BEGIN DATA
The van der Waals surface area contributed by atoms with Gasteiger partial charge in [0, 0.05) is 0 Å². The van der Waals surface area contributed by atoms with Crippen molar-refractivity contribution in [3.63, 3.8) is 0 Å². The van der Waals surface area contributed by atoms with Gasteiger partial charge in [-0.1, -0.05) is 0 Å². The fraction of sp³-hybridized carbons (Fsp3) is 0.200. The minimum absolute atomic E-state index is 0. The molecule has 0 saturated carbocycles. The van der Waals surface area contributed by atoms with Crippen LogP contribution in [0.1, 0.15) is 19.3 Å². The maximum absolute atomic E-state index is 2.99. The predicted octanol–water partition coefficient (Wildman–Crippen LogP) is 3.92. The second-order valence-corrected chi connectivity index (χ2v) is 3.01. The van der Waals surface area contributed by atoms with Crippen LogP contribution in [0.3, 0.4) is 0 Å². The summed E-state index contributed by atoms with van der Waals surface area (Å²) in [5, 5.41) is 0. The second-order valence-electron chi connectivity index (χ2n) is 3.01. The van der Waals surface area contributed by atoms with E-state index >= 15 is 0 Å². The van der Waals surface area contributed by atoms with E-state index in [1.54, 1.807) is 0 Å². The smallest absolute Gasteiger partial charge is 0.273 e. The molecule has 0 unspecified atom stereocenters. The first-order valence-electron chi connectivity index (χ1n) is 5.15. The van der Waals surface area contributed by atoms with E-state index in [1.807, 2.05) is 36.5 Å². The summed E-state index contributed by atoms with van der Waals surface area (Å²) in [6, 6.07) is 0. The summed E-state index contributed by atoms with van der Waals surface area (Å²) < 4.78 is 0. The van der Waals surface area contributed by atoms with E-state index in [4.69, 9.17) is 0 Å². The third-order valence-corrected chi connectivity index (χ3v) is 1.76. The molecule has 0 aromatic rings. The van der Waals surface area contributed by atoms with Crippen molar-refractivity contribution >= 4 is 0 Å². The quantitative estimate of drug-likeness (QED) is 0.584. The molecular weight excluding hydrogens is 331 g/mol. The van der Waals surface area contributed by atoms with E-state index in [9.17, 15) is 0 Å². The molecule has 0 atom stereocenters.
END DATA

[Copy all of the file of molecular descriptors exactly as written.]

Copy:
The van der Waals surface area contributed by atoms with Gasteiger partial charge in [0, 0.05) is 0 Å². The van der Waals surface area contributed by atoms with Crippen molar-refractivity contribution in [3.63, 3.8) is 0 Å². The van der Waals surface area contributed by atoms with Gasteiger partial charge in [-0.1, -0.05) is 0 Å². The fraction of sp³-hybridized carbons (Fsp3) is 0.200. The minimum absolute atomic E-state index is 0. The molecule has 0 saturated carbocycles. The van der Waals surface area contributed by atoms with Crippen LogP contribution in [0.1, 0.15) is 19.3 Å². The maximum absolute atomic E-state index is 2.99. The predicted octanol–water partition coefficient (Wildman–Crippen LogP) is 3.92. The second-order valence-corrected chi connectivity index (χ2v) is 3.01. The van der Waals surface area contributed by atoms with Crippen LogP contribution in [0.3, 0.4) is 0 Å². The summed E-state index contributed by atoms with van der Waals surface area (Å²) in [5, 5.41) is 0. The second-order valence-electron chi connectivity index (χ2n) is 3.01. The van der Waals surface area contributed by atoms with E-state index >= 15 is 0 Å². The van der Waals surface area contributed by atoms with E-state index in [1.54, 1.807) is 0 Å². The smallest absolute Gasteiger partial charge is 0.273 e. The molecule has 0 unspecified atom stereocenters. The first-order valence-electron chi connectivity index (χ1n) is 5.15. The van der Waals surface area contributed by atoms with E-state index in [1.807, 2.05) is 36.5 Å². The summed E-state index contributed by atoms with van der Waals surface area (Å²) in [6, 6.07) is 0. The summed E-state index contributed by atoms with van der Waals surface area (Å²) < 4.78 is 0. The van der Waals surface area contributed by atoms with E-state index in [4.69, 9.17) is 0 Å². The third-order valence-corrected chi connectivity index (χ3v) is 1.76. The molecule has 0 aromatic rings. The van der Waals surface area contributed by atoms with Crippen molar-refractivity contribution >= 4 is 0 Å². The quantitative estimate of drug-likeness (QED) is 0.584. The molecular weight excluding hydrogens is 331 g/mol. The van der Waals surface area contributed by atoms with E-state index in [9.17, 15) is 0 Å². The molecule has 0 atom stereocenters.